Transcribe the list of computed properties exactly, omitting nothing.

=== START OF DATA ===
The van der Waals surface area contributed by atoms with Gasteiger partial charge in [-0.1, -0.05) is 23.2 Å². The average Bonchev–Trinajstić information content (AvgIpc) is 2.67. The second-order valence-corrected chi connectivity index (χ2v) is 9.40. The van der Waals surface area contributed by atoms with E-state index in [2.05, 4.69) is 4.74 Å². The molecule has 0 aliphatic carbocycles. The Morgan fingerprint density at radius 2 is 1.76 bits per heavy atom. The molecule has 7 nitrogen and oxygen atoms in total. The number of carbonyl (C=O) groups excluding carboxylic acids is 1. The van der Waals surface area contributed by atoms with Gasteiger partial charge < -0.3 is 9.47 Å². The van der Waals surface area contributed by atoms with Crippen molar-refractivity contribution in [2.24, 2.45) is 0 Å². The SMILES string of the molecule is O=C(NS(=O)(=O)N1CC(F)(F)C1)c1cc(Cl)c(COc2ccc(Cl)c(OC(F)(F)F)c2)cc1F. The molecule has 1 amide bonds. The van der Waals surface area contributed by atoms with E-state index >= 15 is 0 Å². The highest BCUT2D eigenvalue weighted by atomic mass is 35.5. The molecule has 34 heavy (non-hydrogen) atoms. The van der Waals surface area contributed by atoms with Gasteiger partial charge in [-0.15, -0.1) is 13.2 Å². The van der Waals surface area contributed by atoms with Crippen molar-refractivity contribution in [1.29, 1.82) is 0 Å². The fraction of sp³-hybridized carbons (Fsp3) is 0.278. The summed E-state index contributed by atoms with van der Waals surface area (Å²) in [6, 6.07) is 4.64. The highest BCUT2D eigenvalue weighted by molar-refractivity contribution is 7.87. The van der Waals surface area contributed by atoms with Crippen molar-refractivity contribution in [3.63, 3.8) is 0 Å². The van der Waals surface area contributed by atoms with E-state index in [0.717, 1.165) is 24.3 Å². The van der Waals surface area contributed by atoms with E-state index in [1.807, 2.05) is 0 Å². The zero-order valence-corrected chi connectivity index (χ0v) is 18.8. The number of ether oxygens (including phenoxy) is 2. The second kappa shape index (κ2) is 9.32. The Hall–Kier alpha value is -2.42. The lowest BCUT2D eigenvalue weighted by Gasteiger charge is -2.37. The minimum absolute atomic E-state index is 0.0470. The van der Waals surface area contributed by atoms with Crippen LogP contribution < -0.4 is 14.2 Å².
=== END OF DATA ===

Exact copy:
The van der Waals surface area contributed by atoms with Gasteiger partial charge in [-0.1, -0.05) is 23.2 Å². The average Bonchev–Trinajstić information content (AvgIpc) is 2.67. The second-order valence-corrected chi connectivity index (χ2v) is 9.40. The van der Waals surface area contributed by atoms with E-state index in [2.05, 4.69) is 4.74 Å². The molecule has 0 aliphatic carbocycles. The Morgan fingerprint density at radius 2 is 1.76 bits per heavy atom. The molecule has 7 nitrogen and oxygen atoms in total. The number of carbonyl (C=O) groups excluding carboxylic acids is 1. The van der Waals surface area contributed by atoms with Gasteiger partial charge < -0.3 is 9.47 Å². The van der Waals surface area contributed by atoms with Crippen molar-refractivity contribution in [2.24, 2.45) is 0 Å². The SMILES string of the molecule is O=C(NS(=O)(=O)N1CC(F)(F)C1)c1cc(Cl)c(COc2ccc(Cl)c(OC(F)(F)F)c2)cc1F. The molecule has 1 amide bonds. The van der Waals surface area contributed by atoms with E-state index >= 15 is 0 Å². The highest BCUT2D eigenvalue weighted by atomic mass is 35.5. The molecule has 34 heavy (non-hydrogen) atoms. The van der Waals surface area contributed by atoms with Gasteiger partial charge in [-0.15, -0.1) is 13.2 Å². The van der Waals surface area contributed by atoms with Crippen molar-refractivity contribution in [1.29, 1.82) is 0 Å². The fraction of sp³-hybridized carbons (Fsp3) is 0.278. The summed E-state index contributed by atoms with van der Waals surface area (Å²) in [6, 6.07) is 4.64. The highest BCUT2D eigenvalue weighted by molar-refractivity contribution is 7.87. The van der Waals surface area contributed by atoms with Crippen molar-refractivity contribution in [3.63, 3.8) is 0 Å². The van der Waals surface area contributed by atoms with E-state index in [0.717, 1.165) is 24.3 Å². The van der Waals surface area contributed by atoms with E-state index in [1.807, 2.05) is 0 Å². The zero-order valence-corrected chi connectivity index (χ0v) is 18.8. The number of ether oxygens (including phenoxy) is 2. The second kappa shape index (κ2) is 9.32. The Hall–Kier alpha value is -2.42. The lowest BCUT2D eigenvalue weighted by Gasteiger charge is -2.37. The minimum absolute atomic E-state index is 0.0470. The van der Waals surface area contributed by atoms with Crippen LogP contribution < -0.4 is 14.2 Å².